When you build an application that depends on a library project, the SDK tools compile the library and merge its sources with those in the main project, then use the result to generate the .apk. In cases where a resource ID is defined in both the application and the library, the tools ensure that the resource declared in the application gets priority and that the resource in the library project is not compiled into the application .apk. This gives your application the flexibility to either use or redefine any resource behaviors or values that are defined in any library.

To organize your code further, your application can add references to multiple library projects, then specify the relative priority of the resources in each library. This lets you build up the resources actually used in your application in a cumulative manner. When two libraries referenced from an application define the same resource ID, the tools select the resource from the library with higher priority and discard the other.

Once you have added references to library projects to your Android project, you can set their relative priority. At build time, the libraries are merged with the application one at a time, starting from the lowest priority to the highest.

Note that a library project cannot itself reference another library project and that, at build time, library projects are not merged with each other before being merged with the application. However, note that a library can import an external library (JAR) in the normal way.

Development considerations

As you develop your library project and dependent applications, keep the points listed below in mind:

  • Resource conflicts

    Since the tools merge the resources of a library project with those of a dependent application project, a given resource ID might be defined in both projects. In this case, the tools select the resource from the application, or the library with highest priority, and discard the other resource. As you develop your applications, be aware that common resource IDs are likely to be defined in more than one project and will be merged, with the resource from the application or highest-priority library taking precedence.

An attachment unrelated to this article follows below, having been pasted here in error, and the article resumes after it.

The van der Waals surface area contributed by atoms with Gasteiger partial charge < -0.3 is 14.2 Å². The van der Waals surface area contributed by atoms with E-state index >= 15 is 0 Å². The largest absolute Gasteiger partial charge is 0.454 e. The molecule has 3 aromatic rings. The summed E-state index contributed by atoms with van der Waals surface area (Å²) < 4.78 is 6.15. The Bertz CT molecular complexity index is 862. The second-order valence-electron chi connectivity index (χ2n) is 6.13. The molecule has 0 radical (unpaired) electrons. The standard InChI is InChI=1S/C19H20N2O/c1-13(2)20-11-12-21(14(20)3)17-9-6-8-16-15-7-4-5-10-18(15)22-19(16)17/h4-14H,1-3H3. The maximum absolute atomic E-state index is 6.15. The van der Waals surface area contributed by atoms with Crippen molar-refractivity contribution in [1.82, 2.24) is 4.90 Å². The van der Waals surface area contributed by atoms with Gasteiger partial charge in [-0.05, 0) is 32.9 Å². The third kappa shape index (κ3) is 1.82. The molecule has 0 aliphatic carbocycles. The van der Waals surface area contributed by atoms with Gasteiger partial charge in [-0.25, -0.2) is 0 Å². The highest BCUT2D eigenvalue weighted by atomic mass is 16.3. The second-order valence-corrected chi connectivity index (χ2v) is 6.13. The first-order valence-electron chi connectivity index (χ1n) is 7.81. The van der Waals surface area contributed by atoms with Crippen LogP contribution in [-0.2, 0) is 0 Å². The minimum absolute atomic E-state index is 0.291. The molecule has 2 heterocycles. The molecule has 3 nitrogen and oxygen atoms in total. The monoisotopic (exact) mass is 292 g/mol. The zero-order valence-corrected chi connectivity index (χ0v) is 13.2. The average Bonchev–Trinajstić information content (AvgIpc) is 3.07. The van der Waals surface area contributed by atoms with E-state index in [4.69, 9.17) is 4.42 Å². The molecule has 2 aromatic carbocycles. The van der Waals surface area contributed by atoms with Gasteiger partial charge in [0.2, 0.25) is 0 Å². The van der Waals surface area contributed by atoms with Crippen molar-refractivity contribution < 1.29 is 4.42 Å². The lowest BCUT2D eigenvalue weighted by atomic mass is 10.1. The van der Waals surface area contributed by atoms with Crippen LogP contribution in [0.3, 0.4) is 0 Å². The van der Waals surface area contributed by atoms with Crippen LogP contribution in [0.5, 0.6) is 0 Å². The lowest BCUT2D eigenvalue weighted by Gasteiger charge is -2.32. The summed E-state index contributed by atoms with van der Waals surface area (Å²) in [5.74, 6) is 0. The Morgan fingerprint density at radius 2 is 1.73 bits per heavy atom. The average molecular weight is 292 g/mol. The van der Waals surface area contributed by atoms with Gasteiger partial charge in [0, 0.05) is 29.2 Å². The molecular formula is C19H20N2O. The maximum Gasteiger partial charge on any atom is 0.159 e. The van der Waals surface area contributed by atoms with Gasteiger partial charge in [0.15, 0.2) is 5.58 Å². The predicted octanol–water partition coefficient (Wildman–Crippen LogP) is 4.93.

• Use prefixes to avoid resource conflicts

    To avoid resource conflicts for common resource IDs, consider using a prefix or other consistent naming scheme that is unique to the project (or is unique across all projects).

  • You cannot export a library project to a JAR file

    A library cannot be distributed as a binary file (such as a jar file). This is because the library project is compiled by the main project to use the correct resource IDs.

  • A library project can include a JAR library

    You can develop a library project that itself includes a JAR library, however you need to manually edit the dependent application project's build path and add a path to the JAR file.

  • A library project can depend on an external JAR library

    You can develop a library project that depends on an external library (for example, the Maps external library). In this case, the dependent application must build against a target that includes the external library (for example, the Google APIs Add-On). Note also that both the library project and the dependent application must declare the external library in their manifest files, in a <uses-library> element.

  • Library projects cannot include raw assets

    The tools do not support the use of raw asset files (saved in the assets/ directory) in a library project. Any asset resources used by an application must be stored in the assets/ directory of the application project itself. However, resource files saved in the res/ directory are supported.

  • Platform version must be lower than or equal to the Android project